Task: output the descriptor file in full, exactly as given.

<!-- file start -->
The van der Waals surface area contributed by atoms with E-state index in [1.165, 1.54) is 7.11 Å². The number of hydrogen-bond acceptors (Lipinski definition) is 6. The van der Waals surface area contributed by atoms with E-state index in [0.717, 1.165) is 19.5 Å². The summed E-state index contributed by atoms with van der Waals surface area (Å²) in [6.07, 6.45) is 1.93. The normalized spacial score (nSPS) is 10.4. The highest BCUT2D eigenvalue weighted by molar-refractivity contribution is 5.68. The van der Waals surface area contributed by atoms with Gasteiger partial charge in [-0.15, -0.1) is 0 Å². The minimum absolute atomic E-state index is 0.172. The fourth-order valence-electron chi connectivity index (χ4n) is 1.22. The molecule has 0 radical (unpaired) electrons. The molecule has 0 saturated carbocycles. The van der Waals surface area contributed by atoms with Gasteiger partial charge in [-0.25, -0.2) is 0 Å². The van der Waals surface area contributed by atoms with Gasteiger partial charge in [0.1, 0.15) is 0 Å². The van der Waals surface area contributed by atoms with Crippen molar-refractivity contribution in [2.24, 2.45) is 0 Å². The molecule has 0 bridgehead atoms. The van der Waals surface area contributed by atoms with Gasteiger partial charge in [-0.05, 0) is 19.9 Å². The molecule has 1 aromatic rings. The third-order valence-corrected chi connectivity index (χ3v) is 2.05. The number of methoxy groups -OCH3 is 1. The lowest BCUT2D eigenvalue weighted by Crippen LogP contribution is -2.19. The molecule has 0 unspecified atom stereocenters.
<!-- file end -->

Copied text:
The van der Waals surface area contributed by atoms with E-state index in [1.165, 1.54) is 7.11 Å². The number of hydrogen-bond acceptors (Lipinski definition) is 6. The van der Waals surface area contributed by atoms with E-state index in [0.717, 1.165) is 19.5 Å². The summed E-state index contributed by atoms with van der Waals surface area (Å²) in [6.07, 6.45) is 1.93. The normalized spacial score (nSPS) is 10.4. The highest BCUT2D eigenvalue weighted by molar-refractivity contribution is 5.68. The van der Waals surface area contributed by atoms with Gasteiger partial charge in [-0.15, -0.1) is 0 Å². The minimum absolute atomic E-state index is 0.172. The fourth-order valence-electron chi connectivity index (χ4n) is 1.22. The molecule has 0 radical (unpaired) electrons. The molecule has 0 saturated carbocycles. The van der Waals surface area contributed by atoms with Gasteiger partial charge in [-0.25, -0.2) is 0 Å². The van der Waals surface area contributed by atoms with Gasteiger partial charge in [0.1, 0.15) is 0 Å². The van der Waals surface area contributed by atoms with Crippen molar-refractivity contribution in [2.24, 2.45) is 0 Å². The molecule has 0 bridgehead atoms. The van der Waals surface area contributed by atoms with Gasteiger partial charge in [-0.05, 0) is 19.9 Å². The molecule has 1 aromatic rings. The third-order valence-corrected chi connectivity index (χ3v) is 2.05. The number of methoxy groups -OCH3 is 1. The lowest BCUT2D eigenvalue weighted by Crippen LogP contribution is -2.19. The molecule has 0 unspecified atom stereocenters.